Best Vs. Favorite

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"Best" results from of a critical group's inner workings. It could be the result of democracy or a checks and balances system between writers and editors. So while "best" comes off stronger than "favorite" in terms of language, the former is sometimes a politicized, watered down version of the latter (note that this is never true at Riverfront Times).

If "best" is an opinion marauding as a fact, "favorite" is an opinion presenting itself in its strongest form. Favorites are infallible, because the potential for human error gives them strength. Favorites are risky and sometimes never break through to best status in the public eye. This is what makes a favorite more exciting than the best. Just look at the Republican Presidential candidate race; if music criticism worked the same way, every publication would herald the most moderate, least offensive artists, and we'd end up with musical Mitt Romneys atop every list.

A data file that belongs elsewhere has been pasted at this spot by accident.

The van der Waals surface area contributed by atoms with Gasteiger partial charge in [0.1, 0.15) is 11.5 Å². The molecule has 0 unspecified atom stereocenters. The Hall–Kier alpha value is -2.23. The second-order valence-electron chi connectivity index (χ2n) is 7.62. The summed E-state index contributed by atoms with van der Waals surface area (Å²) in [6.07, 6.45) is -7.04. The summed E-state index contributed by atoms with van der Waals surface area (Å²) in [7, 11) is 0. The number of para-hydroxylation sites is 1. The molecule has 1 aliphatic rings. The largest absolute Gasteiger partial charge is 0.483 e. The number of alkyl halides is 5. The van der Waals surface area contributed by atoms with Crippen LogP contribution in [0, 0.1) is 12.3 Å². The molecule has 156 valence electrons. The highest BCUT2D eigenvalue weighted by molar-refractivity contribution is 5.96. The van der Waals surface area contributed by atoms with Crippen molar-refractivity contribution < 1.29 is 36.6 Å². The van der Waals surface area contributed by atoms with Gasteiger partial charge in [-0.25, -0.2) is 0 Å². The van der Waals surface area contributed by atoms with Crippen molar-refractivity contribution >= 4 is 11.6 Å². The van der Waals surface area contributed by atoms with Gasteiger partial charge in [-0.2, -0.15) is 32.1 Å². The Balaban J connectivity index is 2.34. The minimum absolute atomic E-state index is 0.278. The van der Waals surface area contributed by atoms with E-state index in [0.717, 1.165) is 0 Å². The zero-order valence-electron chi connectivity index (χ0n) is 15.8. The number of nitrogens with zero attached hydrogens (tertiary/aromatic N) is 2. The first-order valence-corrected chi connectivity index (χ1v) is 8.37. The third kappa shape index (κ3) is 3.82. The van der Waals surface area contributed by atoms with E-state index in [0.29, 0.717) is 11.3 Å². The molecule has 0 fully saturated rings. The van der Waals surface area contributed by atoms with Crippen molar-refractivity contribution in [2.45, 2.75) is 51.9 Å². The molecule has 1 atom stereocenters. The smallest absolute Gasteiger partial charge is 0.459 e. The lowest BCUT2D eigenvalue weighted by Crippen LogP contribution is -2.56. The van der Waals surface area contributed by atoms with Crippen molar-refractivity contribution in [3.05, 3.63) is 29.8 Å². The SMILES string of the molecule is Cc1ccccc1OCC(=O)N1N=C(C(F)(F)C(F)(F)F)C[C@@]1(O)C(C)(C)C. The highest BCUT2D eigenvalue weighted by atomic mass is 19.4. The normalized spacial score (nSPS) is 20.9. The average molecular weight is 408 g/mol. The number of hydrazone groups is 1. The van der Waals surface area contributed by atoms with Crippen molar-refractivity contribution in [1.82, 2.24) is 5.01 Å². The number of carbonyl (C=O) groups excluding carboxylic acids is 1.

So you might disagree with some Best Of St. Louis picks, and maybe you should. Such opinions are proof that people in our city care, and that there are enough specialized talents in our music community to justify separate categories like "Best Cover Band" and "Best Tribute Band." The folks at RFT are prepared for the reactionary mudslinging; the offices are already covered with plastic wrap like the entire staff is in the front row of a Gallagher concert.

But even when the response seems like an uprising aimed towards our questionable place of authority in awarding the best of St. Louis, I look forward to the dialogue that ensues. I cherish this interaction; it's my favorite.


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